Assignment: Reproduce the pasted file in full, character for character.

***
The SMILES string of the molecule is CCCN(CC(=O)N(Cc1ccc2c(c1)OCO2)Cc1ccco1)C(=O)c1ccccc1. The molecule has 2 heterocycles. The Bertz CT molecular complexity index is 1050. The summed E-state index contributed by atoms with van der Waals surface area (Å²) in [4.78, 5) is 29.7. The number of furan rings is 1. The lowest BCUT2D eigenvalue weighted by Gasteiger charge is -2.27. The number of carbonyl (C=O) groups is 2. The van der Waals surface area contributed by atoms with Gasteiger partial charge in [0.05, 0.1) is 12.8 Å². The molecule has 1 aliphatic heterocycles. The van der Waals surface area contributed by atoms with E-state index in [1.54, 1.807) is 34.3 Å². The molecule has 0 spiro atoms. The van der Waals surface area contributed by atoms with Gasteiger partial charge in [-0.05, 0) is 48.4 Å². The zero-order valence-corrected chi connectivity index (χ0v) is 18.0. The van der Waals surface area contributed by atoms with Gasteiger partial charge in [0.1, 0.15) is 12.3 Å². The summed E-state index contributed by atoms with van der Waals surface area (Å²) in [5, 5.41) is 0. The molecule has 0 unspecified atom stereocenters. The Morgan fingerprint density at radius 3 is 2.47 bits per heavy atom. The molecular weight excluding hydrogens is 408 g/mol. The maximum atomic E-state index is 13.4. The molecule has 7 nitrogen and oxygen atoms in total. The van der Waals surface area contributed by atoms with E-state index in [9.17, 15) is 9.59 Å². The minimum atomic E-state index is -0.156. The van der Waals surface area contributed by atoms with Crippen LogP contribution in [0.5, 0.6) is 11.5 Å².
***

The SMILES string of the molecule is CCCN(CC(=O)N(Cc1ccc2c(c1)OCO2)Cc1ccco1)C(=O)c1ccccc1. The molecule has 2 heterocycles. The Bertz CT molecular complexity index is 1050. The summed E-state index contributed by atoms with van der Waals surface area (Å²) in [4.78, 5) is 29.7. The number of furan rings is 1. The lowest BCUT2D eigenvalue weighted by Gasteiger charge is -2.27. The number of carbonyl (C=O) groups is 2. The van der Waals surface area contributed by atoms with Gasteiger partial charge in [0.05, 0.1) is 12.8 Å². The molecule has 1 aliphatic heterocycles. The van der Waals surface area contributed by atoms with E-state index in [1.54, 1.807) is 34.3 Å². The molecule has 0 spiro atoms. The van der Waals surface area contributed by atoms with Gasteiger partial charge in [-0.05, 0) is 48.4 Å². The zero-order valence-corrected chi connectivity index (χ0v) is 18.0. The van der Waals surface area contributed by atoms with Gasteiger partial charge in [0.1, 0.15) is 12.3 Å². The summed E-state index contributed by atoms with van der Waals surface area (Å²) in [5, 5.41) is 0. The molecule has 0 unspecified atom stereocenters. The Morgan fingerprint density at radius 3 is 2.47 bits per heavy atom. The molecular weight excluding hydrogens is 408 g/mol. The maximum atomic E-state index is 13.4. The molecule has 7 nitrogen and oxygen atoms in total. The van der Waals surface area contributed by atoms with E-state index in [9.17, 15) is 9.59 Å². The minimum atomic E-state index is -0.156. The van der Waals surface area contributed by atoms with Crippen LogP contribution in [0.5, 0.6) is 11.5 Å².